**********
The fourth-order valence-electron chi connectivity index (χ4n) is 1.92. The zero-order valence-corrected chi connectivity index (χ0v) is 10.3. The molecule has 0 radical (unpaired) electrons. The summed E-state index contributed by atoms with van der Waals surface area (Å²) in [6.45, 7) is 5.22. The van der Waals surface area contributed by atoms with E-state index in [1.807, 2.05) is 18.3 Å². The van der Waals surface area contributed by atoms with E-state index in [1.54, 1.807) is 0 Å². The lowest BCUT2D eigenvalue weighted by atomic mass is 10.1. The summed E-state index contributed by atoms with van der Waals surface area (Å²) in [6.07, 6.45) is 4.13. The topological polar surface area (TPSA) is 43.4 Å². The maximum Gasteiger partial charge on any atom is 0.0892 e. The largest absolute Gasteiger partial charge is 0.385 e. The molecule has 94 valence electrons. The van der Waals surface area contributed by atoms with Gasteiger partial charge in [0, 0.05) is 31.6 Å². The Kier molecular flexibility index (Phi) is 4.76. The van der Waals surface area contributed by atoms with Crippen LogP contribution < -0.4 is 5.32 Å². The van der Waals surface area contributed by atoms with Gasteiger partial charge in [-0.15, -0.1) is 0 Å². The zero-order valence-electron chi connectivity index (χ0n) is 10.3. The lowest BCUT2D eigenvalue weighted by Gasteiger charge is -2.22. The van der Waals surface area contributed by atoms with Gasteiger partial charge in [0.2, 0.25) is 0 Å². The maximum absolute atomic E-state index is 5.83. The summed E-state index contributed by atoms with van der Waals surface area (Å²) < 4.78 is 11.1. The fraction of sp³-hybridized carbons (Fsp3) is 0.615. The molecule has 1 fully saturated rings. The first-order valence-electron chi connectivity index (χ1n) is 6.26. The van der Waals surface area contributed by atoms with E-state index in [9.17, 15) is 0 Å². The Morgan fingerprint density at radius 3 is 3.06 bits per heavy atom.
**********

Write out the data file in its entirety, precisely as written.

The fourth-order valence-electron chi connectivity index (χ4n) is 1.92. The zero-order valence-corrected chi connectivity index (χ0v) is 10.3. The molecule has 0 radical (unpaired) electrons. The summed E-state index contributed by atoms with van der Waals surface area (Å²) in [6.45, 7) is 5.22. The van der Waals surface area contributed by atoms with E-state index in [1.807, 2.05) is 18.3 Å². The van der Waals surface area contributed by atoms with E-state index in [1.54, 1.807) is 0 Å². The lowest BCUT2D eigenvalue weighted by atomic mass is 10.1. The summed E-state index contributed by atoms with van der Waals surface area (Å²) in [6.07, 6.45) is 4.13. The topological polar surface area (TPSA) is 43.4 Å². The maximum Gasteiger partial charge on any atom is 0.0892 e. The largest absolute Gasteiger partial charge is 0.385 e. The molecule has 94 valence electrons. The van der Waals surface area contributed by atoms with Gasteiger partial charge in [0, 0.05) is 31.6 Å². The Kier molecular flexibility index (Phi) is 4.76. The van der Waals surface area contributed by atoms with Crippen LogP contribution < -0.4 is 5.32 Å². The van der Waals surface area contributed by atoms with Gasteiger partial charge in [-0.15, -0.1) is 0 Å². The zero-order valence-electron chi connectivity index (χ0n) is 10.3. The lowest BCUT2D eigenvalue weighted by Gasteiger charge is -2.22. The van der Waals surface area contributed by atoms with Gasteiger partial charge in [0.2, 0.25) is 0 Å². The maximum absolute atomic E-state index is 5.83. The summed E-state index contributed by atoms with van der Waals surface area (Å²) < 4.78 is 11.1. The fraction of sp³-hybridized carbons (Fsp3) is 0.615. The molecule has 1 fully saturated rings. The first-order valence-electron chi connectivity index (χ1n) is 6.26. The van der Waals surface area contributed by atoms with E-state index in [9.17, 15) is 0 Å². The Morgan fingerprint density at radius 3 is 3.06 bits per heavy atom.